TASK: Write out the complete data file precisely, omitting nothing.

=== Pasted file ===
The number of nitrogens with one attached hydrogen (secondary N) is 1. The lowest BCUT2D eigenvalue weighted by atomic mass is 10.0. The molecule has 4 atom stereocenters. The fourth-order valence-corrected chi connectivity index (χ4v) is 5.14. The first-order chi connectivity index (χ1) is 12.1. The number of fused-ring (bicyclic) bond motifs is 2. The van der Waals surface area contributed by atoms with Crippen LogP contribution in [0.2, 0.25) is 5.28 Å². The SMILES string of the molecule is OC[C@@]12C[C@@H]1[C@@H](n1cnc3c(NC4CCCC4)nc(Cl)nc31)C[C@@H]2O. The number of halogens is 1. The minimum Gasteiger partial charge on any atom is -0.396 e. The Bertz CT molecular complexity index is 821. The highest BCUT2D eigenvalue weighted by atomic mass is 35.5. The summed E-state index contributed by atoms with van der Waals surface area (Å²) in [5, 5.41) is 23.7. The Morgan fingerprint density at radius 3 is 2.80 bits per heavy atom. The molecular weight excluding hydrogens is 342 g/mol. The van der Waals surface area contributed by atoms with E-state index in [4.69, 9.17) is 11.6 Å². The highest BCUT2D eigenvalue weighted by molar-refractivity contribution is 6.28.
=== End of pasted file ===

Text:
The number of nitrogens with one attached hydrogen (secondary N) is 1. The lowest BCUT2D eigenvalue weighted by atomic mass is 10.0. The molecule has 4 atom stereocenters. The fourth-order valence-corrected chi connectivity index (χ4v) is 5.14. The first-order chi connectivity index (χ1) is 12.1. The number of fused-ring (bicyclic) bond motifs is 2. The van der Waals surface area contributed by atoms with Crippen LogP contribution in [0.2, 0.25) is 5.28 Å². The SMILES string of the molecule is OC[C@@]12C[C@@H]1[C@@H](n1cnc3c(NC4CCCC4)nc(Cl)nc31)C[C@@H]2O. The number of halogens is 1. The minimum Gasteiger partial charge on any atom is -0.396 e. The Bertz CT molecular complexity index is 821. The highest BCUT2D eigenvalue weighted by atomic mass is 35.5. The summed E-state index contributed by atoms with van der Waals surface area (Å²) in [5, 5.41) is 23.7. The Morgan fingerprint density at radius 3 is 2.80 bits per heavy atom. The molecular weight excluding hydrogens is 342 g/mol. The van der Waals surface area contributed by atoms with E-state index in [4.69, 9.17) is 11.6 Å². The highest BCUT2D eigenvalue weighted by molar-refractivity contribution is 6.28.